Friday, October 01, 2004

Has Google Lost Its Innocence?

Google seems to have been put under the spotlight recently for blocking certain feeds for their news service to China. Not a good idea for someone like Google to do. Bear with me while I tell you a story...
Google put on a seminar at Melbourne University a few months ago. I attended because there were rumours flying about that they were thinking of starting up a centre in Melbourne. (sounded good: I'm Bored and I managed to crack the oddball and obscure recruitment drive they had a while back :-).

The seminar concentrated on how their search farms and page ranking worked. Along with a few gosh! wow! statistics about Google's day to day operations (eg: they've got so much RAM chugging away that the parity checkers can detect disruptions due to solar flares!!) were a few comments on how the strategies they adopt to prevent third parties from 'loading the dice' in favour of their own website.

It made me wonder about their commitment to impartial presentation of data. What checks do they have in place to ensure that somebody doesn't allow a 'tweak' to be allowed? I concluded that, on the whole, Google staff were aware of this possibility, and that's where I left it; I thought the implications pretty obvious...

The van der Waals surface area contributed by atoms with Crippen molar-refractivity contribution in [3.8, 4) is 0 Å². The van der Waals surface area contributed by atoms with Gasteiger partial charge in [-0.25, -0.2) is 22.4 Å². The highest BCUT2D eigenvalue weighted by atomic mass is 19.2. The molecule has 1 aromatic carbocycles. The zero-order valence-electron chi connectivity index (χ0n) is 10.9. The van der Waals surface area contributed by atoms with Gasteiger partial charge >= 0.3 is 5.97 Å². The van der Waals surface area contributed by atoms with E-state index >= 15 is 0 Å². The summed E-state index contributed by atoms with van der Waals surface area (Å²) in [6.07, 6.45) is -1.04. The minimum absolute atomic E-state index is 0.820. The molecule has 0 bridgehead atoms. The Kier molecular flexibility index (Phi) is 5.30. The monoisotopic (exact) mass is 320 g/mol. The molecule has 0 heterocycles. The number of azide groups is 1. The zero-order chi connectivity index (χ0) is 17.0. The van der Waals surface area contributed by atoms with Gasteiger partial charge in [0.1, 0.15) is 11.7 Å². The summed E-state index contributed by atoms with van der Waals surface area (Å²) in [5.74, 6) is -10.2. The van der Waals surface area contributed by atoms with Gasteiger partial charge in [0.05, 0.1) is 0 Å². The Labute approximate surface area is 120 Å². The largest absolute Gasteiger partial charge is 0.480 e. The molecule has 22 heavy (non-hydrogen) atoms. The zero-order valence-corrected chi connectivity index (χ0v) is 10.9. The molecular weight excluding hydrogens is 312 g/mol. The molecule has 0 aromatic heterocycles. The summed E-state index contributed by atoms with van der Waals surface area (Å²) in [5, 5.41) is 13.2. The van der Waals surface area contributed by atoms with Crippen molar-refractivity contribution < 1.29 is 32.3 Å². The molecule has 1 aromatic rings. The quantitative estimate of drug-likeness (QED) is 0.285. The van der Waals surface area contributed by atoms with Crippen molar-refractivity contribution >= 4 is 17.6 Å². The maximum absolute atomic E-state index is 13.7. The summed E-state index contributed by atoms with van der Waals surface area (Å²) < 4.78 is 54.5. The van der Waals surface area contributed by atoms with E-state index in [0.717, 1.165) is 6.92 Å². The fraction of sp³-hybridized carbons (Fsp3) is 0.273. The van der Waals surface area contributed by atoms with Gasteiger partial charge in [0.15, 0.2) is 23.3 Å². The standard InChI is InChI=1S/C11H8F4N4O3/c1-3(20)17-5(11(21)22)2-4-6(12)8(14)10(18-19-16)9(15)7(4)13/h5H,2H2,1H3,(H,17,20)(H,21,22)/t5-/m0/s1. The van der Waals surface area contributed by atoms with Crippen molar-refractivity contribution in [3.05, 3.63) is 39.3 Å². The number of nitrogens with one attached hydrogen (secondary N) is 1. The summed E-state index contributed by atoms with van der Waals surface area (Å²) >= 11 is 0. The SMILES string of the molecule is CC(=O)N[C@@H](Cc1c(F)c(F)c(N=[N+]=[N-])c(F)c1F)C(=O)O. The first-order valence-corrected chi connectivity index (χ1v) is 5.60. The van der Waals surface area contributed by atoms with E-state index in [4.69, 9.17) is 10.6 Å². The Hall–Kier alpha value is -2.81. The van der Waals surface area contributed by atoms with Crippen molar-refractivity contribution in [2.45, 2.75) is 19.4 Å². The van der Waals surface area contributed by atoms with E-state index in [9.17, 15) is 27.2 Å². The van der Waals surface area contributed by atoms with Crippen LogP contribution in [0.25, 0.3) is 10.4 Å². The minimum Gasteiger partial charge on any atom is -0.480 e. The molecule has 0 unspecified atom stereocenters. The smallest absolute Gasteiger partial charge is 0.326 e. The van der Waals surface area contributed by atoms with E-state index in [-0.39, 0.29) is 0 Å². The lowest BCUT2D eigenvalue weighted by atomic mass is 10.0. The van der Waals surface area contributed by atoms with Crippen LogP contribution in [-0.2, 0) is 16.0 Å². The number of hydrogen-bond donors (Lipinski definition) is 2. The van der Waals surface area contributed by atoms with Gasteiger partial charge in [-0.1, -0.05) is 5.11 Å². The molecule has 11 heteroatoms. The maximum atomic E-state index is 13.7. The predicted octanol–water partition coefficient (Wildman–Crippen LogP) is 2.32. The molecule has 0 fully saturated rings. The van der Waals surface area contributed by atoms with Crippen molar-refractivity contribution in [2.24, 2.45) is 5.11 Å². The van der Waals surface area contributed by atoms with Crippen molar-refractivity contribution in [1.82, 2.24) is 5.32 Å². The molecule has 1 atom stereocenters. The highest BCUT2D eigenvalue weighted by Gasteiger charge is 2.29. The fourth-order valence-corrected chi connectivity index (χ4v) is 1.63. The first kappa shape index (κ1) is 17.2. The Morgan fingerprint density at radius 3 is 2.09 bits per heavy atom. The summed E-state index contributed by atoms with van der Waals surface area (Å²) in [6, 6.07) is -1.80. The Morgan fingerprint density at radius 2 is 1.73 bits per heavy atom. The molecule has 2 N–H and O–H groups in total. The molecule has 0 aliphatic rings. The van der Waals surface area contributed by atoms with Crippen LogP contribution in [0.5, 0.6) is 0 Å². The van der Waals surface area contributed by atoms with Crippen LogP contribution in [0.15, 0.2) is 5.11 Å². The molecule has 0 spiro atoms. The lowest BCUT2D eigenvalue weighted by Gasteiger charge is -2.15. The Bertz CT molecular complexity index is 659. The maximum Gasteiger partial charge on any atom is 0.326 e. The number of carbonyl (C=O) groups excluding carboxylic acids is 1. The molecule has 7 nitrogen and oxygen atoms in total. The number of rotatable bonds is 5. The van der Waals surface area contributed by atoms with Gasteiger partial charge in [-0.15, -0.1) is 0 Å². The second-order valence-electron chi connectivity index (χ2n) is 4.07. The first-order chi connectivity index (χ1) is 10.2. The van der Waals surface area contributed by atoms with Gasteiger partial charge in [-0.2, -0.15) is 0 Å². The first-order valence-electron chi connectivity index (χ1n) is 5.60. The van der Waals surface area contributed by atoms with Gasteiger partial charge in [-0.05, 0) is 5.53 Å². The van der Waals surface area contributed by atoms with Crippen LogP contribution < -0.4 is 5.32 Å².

... until I picked up on this piece via Tim Bray's Ongoing blog.

China is probably the last great bastion of centralised authority on Earth. I think its commitment to control of the internet is comparable to the Three Gorges dam on the Yellow River: a vast undertaking with an ultimately futile action. I think that both typify the Chinese Government's mindset: they can't think of doing anything else, because they only have one viewpoint.

By electing to block certain newsfeeds to its China service, Google may add a few sandbags to the levies, but that's all. And maybe they realised this when they agreed to do so in order to get any sort of service into China. It all comes down to a bit of pragmatism on the part of Google.

But, like the decision of the US supreme court to disallow the disputed and crucial Florida ballots along party lines, this will have ramifications going to go to the heart of what Google is about:
" organize the world's information and make it universally accessible and useful"
Now, the news service isn't the search engine. It is a filtered and refined variant of it and, if you think the feeds provided start off by presenting an impartial report, you are very naive. The power of such newsfeed services relies on their ability to concisely present many eyes for you to look at a particular issue with and decide on for yourself. If the provider starts to selectively blind these eyes, then it is the provider that has lost it's impartiality.

Not you, not the internet, but Google.

I'll end by quoting from memory Sir Thomas Moore chastising his betraying ex-secretary in 'A Man For All Seasons':
'It profits a man nothing to sell his soul for the world: but for Wales..!'

(Mind you, the Melbourne centre still sounds good!)


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